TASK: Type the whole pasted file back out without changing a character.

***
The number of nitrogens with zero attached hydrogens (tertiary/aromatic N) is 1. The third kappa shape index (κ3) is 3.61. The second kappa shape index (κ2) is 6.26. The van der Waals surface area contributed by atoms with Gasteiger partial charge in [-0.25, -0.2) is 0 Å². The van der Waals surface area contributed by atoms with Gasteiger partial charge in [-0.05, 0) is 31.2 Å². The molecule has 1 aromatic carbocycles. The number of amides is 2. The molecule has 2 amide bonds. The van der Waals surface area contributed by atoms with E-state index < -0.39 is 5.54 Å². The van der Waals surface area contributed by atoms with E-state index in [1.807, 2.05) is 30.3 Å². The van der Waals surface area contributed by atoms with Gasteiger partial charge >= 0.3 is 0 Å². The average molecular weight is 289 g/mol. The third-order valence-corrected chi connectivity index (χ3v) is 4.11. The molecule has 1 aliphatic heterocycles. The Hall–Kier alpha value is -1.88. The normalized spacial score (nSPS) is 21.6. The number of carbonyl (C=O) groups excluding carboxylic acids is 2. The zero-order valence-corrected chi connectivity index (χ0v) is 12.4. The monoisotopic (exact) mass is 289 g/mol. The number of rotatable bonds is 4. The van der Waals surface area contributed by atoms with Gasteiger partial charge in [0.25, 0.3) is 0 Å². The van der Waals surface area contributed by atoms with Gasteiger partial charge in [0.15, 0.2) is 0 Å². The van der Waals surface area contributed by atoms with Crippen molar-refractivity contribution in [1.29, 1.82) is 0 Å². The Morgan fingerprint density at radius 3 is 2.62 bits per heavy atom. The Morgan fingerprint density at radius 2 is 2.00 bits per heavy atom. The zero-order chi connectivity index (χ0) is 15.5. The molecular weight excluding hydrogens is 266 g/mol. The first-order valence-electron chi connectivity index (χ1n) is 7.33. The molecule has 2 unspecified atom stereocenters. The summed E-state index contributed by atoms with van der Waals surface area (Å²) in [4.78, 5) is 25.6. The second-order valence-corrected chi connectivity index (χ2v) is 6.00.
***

The number of nitrogens with zero attached hydrogens (tertiary/aromatic N) is 1. The third kappa shape index (κ3) is 3.61. The second kappa shape index (κ2) is 6.26. The van der Waals surface area contributed by atoms with Gasteiger partial charge in [-0.25, -0.2) is 0 Å². The van der Waals surface area contributed by atoms with Gasteiger partial charge in [-0.05, 0) is 31.2 Å². The molecule has 1 aromatic carbocycles. The number of amides is 2. The molecule has 2 amide bonds. The van der Waals surface area contributed by atoms with E-state index < -0.39 is 5.54 Å². The van der Waals surface area contributed by atoms with E-state index in [1.807, 2.05) is 30.3 Å². The van der Waals surface area contributed by atoms with Gasteiger partial charge >= 0.3 is 0 Å². The average molecular weight is 289 g/mol. The third-order valence-corrected chi connectivity index (χ3v) is 4.11. The molecule has 1 aliphatic heterocycles. The Hall–Kier alpha value is -1.88. The normalized spacial score (nSPS) is 21.6. The number of carbonyl (C=O) groups excluding carboxylic acids is 2. The zero-order valence-corrected chi connectivity index (χ0v) is 12.4. The monoisotopic (exact) mass is 289 g/mol. The number of rotatable bonds is 4. The van der Waals surface area contributed by atoms with Gasteiger partial charge in [0.25, 0.3) is 0 Å². The van der Waals surface area contributed by atoms with Gasteiger partial charge in [0.15, 0.2) is 0 Å². The van der Waals surface area contributed by atoms with Crippen molar-refractivity contribution in [1.29, 1.82) is 0 Å². The Morgan fingerprint density at radius 3 is 2.62 bits per heavy atom. The Morgan fingerprint density at radius 2 is 2.00 bits per heavy atom. The zero-order chi connectivity index (χ0) is 15.5. The molecular weight excluding hydrogens is 266 g/mol. The first-order valence-electron chi connectivity index (χ1n) is 7.33. The molecule has 2 unspecified atom stereocenters. The summed E-state index contributed by atoms with van der Waals surface area (Å²) in [4.78, 5) is 25.6. The second-order valence-corrected chi connectivity index (χ2v) is 6.00.